City City Bang Bang, Columns

In praise of Pagdandis & Dusty Trails

One of the pleasures of travelling outside urban centres is to wander off the beaten track and go where one’s feet take you. But even in remote places that are sparsely populated, there is always the pagdandi to guide you. A road beaten into the earth by the tattoo of thousands of footsteps that have preceded yours and fashioned a road where none was. A passage optimised over time, with the experience of years, maybe decades baked into the path. Following pagdandis allows us to explore unknown vistas with a safety net- you know that even if you are in the wilderness you are not really alone.

The pagdandi is a form of collective instinct that eventually becomes common wisdom. Pagdandis begin as tentative experiments. Intrepid individuals choose a certain path where none exists and over time one of those trajectories gains favour from later travellers. The moment even the outline of a path is formed, it provides strong incentive for others to follow in its wake. Eventually it becomes like a river on land, winding its way using the erosive abilities of time.

The foot-path is an act of democracy, order created not by external edict but by the consensual collaboration of thousands of unrelated people acting in invisible concert over a large period of time. In that sense while being located in space, it is a document of time, of a resonance between human beings from vastly different eras all being in the same place trying to reach the same destination, all adding to what they are using. In the words of author Robert Macfarlane, “footpaths are mundane in the best sense of the word: ‘worldly’, open to all.  As rights of way determined and sustained by use, they constitute a labyrinth of liberty, a slender network of common land that still threads through our aggressively privatized world of barbed wires and gates, CCTV cameras and ‘No Trespassing’ signs”.

If the road is built for travel, a trail is built by it. The road brooks no interference from the natural landscape that it cleaves through. It is high on intent on low on empathy. If it needs to bring down hillsides, cut a swathe through settlements, vault over pesky obstructions or bore a hole through unyielding mountainsides, it does so. It has a job to do, and it efficiently does what it is asked of it. New highways in particular are brusque and abrupt; they look to connect two points set in a certain topography, and they go about their job with a single-mindedness of purpose. Rules are metalled roads; solutions are dusty pathways. Roads crumble with time and use; pagdandis become more firmly etched in permanence. Erosion is useful, and when it stops being so, little diversions spring up around the old pathway as if by themselves. It is disuse that is the pagdandi’s enemy.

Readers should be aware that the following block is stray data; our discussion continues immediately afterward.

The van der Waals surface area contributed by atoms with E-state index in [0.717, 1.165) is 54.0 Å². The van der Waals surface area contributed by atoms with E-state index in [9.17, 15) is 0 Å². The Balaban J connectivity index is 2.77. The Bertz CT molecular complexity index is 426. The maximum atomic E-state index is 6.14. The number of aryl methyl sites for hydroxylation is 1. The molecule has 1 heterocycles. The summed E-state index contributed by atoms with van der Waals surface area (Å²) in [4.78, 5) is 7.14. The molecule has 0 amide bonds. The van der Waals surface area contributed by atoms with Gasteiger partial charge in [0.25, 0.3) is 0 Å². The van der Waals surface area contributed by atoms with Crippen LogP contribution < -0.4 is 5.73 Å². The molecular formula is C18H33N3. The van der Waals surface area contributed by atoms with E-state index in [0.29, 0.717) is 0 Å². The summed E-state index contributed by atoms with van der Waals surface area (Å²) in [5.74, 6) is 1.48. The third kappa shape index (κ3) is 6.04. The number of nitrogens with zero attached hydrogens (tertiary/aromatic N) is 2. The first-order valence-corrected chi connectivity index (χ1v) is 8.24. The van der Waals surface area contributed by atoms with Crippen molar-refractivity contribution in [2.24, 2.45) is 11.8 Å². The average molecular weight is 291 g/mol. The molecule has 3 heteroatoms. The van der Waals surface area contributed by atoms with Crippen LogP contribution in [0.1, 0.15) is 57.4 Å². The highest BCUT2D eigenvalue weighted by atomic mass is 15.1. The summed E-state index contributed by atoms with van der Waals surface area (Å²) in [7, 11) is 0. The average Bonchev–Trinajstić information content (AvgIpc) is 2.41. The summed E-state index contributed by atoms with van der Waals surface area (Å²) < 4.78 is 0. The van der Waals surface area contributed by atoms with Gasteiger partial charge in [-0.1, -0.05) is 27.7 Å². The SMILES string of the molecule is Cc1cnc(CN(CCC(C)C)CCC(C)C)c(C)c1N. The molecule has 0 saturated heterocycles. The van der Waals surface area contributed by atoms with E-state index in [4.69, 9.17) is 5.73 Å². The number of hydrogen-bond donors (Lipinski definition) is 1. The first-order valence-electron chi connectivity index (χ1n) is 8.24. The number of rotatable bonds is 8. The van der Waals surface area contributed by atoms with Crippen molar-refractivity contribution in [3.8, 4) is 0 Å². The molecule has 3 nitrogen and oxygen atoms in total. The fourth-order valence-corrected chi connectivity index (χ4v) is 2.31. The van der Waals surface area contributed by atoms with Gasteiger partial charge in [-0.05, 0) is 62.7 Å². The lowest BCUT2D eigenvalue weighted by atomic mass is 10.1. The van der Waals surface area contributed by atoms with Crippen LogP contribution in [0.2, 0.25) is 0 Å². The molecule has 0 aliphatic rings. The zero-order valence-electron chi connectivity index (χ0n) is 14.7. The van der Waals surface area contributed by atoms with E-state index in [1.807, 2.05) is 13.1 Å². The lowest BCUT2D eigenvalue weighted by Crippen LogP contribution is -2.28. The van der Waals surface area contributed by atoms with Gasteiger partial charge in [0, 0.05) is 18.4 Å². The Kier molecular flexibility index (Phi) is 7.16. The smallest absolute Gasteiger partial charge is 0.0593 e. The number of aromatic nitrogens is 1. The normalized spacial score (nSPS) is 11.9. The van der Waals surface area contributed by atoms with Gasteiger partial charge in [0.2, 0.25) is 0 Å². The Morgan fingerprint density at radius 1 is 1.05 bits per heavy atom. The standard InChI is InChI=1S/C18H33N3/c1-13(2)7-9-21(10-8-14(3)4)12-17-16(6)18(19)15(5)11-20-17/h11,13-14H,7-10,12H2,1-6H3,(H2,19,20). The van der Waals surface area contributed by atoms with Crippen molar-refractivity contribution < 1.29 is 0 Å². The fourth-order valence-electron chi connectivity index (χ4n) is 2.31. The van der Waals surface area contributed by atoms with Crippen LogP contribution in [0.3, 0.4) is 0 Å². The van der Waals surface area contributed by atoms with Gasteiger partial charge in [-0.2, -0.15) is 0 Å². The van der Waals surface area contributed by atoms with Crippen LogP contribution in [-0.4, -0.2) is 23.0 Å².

If the road is all intelligence and resolute purpose, the pagdandi is about wisdom and perseverance. The trail has no desire to conquer the natural, it finds a way around it. It uses the contours of a landscape to make its way. Nobody loses; nature yields a way without losing self-respect. The trail does not understand straight lines, for human beings left to themselves find that the shortest distance between is never a precisely straight line. It undulates gently even on plain ground, and on hills, it wraps itself around the landscapes as it rises and falls, always willing to tiptoe around any obstacle. Pathways are your best friend in the hills. Unlike the roads which need to circumnavigate the hillside, cutting a wide arc as they spiral their way up, the pagdandi shimmies up the hill, sure-footed and spry. The choice between sust kadam raste and tez kadam rahein (will not dare to attempt a translation of Gulzar’s exquisite words)is never clearer than in the hills.

Way before we glorified the internet as the bastion of user created content, the pagdandi is a testament to the power of crowds to find order within chaos, extract shape from the formless. Every user adds to what is being used and makes it even more tangible.  A little like a ratings system on the internet- a map of likes and dislikes emerges formed by the thicket of pixels generated by thousands of users. A hashtag follows the same principle as a pagdandi- a word becomes a place thanks to the number of people who land on it. It burrows itself into existence through repeat use. Like so much in the digital word, the dusty trail is an organic evolution, not an expert imposition.

As Linguist Guy Deutscher argues language came into being and evolved following a similar pattern. As he says in his wonderful The Unfolding of Language, “language seems so skilfully crafted that it appears to be the work of a master architect, and yet it’s complex structure must somehow have arisen of its own accord”. Much like the unschooled pathway, language was a product of an insatiable human desire- in this case, to communicate. Unintelligible grunts began to fall into place with repeated use by a few, which then gradually took on a more recognisable structure and form. Just like a pagdandi can exist only if we continue to walk on it, language needs to be used. Both evolve with use; as contexts change, both modify themselves to accommodate the new- not with any forethought or design but organically, as a result of an undirected collective effort.

The real charm of a pagdandi is that it offers a tantalising glimpse into the unreachable. It represents a fantasy that there is a path to somewhere else, or to some time else, a desire that ornithologist W H Hudson describes as wanting ‘to slip back out of this modern  world’. That eventually is at the heart of why these little dust-laden, foot-stomped little paths call out to us. To take us where no road can.